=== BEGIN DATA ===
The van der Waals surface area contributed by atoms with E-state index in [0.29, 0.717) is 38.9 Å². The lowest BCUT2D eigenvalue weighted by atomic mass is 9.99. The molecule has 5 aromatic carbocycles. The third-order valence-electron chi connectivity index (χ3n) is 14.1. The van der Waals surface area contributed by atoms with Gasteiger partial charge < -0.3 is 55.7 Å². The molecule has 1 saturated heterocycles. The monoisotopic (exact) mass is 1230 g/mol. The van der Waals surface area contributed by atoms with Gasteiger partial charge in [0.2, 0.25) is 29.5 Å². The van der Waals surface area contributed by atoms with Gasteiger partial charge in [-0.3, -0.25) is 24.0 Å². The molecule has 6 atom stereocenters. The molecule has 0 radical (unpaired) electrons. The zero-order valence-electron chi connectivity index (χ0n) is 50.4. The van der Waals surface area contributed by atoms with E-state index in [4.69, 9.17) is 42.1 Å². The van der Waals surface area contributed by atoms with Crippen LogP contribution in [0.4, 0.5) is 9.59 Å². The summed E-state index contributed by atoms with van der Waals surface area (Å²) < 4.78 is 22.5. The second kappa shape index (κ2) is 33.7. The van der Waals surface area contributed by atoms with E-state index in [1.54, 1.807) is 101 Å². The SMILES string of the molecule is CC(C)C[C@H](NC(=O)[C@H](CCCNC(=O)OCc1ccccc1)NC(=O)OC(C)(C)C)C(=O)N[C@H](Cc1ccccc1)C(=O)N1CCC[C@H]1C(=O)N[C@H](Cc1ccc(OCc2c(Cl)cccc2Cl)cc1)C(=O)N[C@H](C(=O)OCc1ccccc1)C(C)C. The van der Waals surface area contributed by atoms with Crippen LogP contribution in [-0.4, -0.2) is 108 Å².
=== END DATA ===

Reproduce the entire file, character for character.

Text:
The van der Waals surface area contributed by atoms with E-state index in [0.29, 0.717) is 38.9 Å². The lowest BCUT2D eigenvalue weighted by atomic mass is 9.99. The molecule has 5 aromatic carbocycles. The third-order valence-electron chi connectivity index (χ3n) is 14.1. The van der Waals surface area contributed by atoms with Gasteiger partial charge < -0.3 is 55.7 Å². The molecule has 1 saturated heterocycles. The monoisotopic (exact) mass is 1230 g/mol. The van der Waals surface area contributed by atoms with Gasteiger partial charge in [0.2, 0.25) is 29.5 Å². The van der Waals surface area contributed by atoms with Gasteiger partial charge in [-0.3, -0.25) is 24.0 Å². The molecule has 6 atom stereocenters. The molecule has 0 radical (unpaired) electrons. The zero-order valence-electron chi connectivity index (χ0n) is 50.4. The van der Waals surface area contributed by atoms with E-state index in [4.69, 9.17) is 42.1 Å². The van der Waals surface area contributed by atoms with Crippen LogP contribution in [0.4, 0.5) is 9.59 Å². The summed E-state index contributed by atoms with van der Waals surface area (Å²) < 4.78 is 22.5. The second kappa shape index (κ2) is 33.7. The van der Waals surface area contributed by atoms with E-state index in [1.54, 1.807) is 101 Å². The SMILES string of the molecule is CC(C)C[C@H](NC(=O)[C@H](CCCNC(=O)OCc1ccccc1)NC(=O)OC(C)(C)C)C(=O)N[C@H](Cc1ccccc1)C(=O)N1CCC[C@H]1C(=O)N[C@H](Cc1ccc(OCc2c(Cl)cccc2Cl)cc1)C(=O)N[C@H](C(=O)OCc1ccccc1)C(C)C. The van der Waals surface area contributed by atoms with Crippen LogP contribution in [-0.4, -0.2) is 108 Å².